Andy: The first of Hitman’s elusive targets, an art forger called , was revealed by IO Interactive on Friday. The hit took place in the Paris fashion show level, and we only had 48 hours to find and kill the unmarked target. If we messed it up, we wouldn’t get a second chance.
Samuel: And what did I do, Andy? I messed it up. Badly. How about you?
Samuel: I made the mistake of trying to do it at 23.30 on Friday night after a long day at work—you need to be alert for the elusive targets, really. On the first go I figured out the optimum route up to the second floor: stealing a security guard uniform from the rear garden, then sauntering up to the second floor, finding the catering service dude stood by himself in that big room next to the kitchen, knocking him out and taking his uniform.
From there, I shimmied along the railings outside until I reached what I thought was the right open window. I hopped over the balcony, and couldn’t really see the enemy’s line-of-sight—a guard shot me as soon as I got over the balcony and that was it. I was sad and furious. I went to bed. Game over. How about you?
Andy: It all started so well, and I didn’t have to hunt for Larin at all. I sneaked through the gardens and quietly killed male model Helmut Kruger, assuming his identity to give me free reign of the mansion. Then the moment I stepped through the side entrance across from the helicopter, the target was walking down the stairs with his bodyguards.
I tracked him for a while, then saw him break away from his minders to use his phone. It was in one of those big rooms filled with Napoleon stuff. The coast was clear. No one could see me. I grabbed him and snapped his neck. And a guard on the other side of the display case that was obscuring the murder heard his neck snap. I didn't know that could happen. A bunch of other guards rushed me and I was shot to pieces. Mission failed.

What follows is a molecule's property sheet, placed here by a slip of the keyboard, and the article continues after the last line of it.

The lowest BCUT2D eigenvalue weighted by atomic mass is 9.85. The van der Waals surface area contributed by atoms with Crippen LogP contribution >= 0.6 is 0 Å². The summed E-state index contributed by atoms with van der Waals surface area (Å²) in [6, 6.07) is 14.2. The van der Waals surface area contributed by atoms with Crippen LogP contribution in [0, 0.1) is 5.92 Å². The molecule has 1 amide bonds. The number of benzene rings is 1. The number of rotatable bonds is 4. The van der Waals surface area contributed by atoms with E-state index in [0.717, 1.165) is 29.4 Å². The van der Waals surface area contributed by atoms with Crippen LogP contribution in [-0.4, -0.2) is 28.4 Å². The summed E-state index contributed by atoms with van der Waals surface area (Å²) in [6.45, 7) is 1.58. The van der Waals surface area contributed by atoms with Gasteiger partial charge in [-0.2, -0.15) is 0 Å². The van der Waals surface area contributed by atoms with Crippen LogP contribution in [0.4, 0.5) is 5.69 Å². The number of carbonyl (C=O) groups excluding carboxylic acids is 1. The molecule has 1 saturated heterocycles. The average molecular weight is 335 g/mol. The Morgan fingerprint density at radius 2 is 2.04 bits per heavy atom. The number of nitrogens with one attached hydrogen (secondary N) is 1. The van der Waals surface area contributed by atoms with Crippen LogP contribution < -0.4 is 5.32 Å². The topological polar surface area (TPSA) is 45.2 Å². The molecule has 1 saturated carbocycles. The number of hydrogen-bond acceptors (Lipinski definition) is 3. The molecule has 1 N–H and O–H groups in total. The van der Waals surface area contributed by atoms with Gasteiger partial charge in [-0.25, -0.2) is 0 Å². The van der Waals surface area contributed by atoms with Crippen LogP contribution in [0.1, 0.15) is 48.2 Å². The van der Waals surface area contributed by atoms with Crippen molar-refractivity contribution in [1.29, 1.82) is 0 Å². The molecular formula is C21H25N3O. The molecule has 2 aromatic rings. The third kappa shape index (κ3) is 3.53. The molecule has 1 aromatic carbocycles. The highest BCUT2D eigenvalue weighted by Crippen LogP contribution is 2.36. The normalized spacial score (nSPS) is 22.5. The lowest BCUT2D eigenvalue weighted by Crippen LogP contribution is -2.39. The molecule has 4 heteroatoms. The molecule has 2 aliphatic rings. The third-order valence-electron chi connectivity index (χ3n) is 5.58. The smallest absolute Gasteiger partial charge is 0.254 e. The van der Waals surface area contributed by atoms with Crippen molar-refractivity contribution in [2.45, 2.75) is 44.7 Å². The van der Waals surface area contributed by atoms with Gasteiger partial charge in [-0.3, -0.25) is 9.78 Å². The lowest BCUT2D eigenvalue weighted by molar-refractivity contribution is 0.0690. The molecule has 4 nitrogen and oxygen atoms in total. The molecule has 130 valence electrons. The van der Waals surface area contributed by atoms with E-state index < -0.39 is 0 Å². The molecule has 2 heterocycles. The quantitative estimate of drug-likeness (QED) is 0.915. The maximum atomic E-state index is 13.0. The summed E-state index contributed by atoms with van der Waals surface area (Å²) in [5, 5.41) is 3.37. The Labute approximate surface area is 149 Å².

Phil: I guess I should jump in here and tell you how it's done. I should preface this by admitting that, because I reviewed both Hitman episodes, I've played it for over 40 hours. I know every nook and cranny of that mansion. I'd have been livid if I'd failed it.
I used the planning menu to tweak my starting position, loading into the basement wearing a waiter's uniform. Following my standard operating procedure of past runs, I disable the security camera and work my way to the second floor, acquiring the auction staff uniform. While exploring the second floor, I notice a room that's clearly being used by Larin.
Sherlock I am not: it's full of easels. A few moments later he arrives. I follow him up to the attic on the third floor. While up there, I see a chance to take down his bodyguard. It's the tensest moment of the run, requiring split second timing. I disable the guard but lose Larin. I go back to his room and wait. Five minutes later, he wanders in. I kill him with fiber wire, and steal his speed boat to escape. Silent assassin, top rating. Nice.
Chris: I hid in a cupboard for fifteen minutes and then murdered the guy with a letter opener. I’m the world’s deadliest killer.
Andy: When the mission failed screen came up, it suddenly dawned on me that I couldn’t take another shot at it. I’m so used to games giving me another chance that it didn’t fully sink into my brain that this was a one-shot thing. And then I wished I’d been a bit more patient and studied Larin’s movements more, or at least killed him more quietly. Well, I say you only get one chance…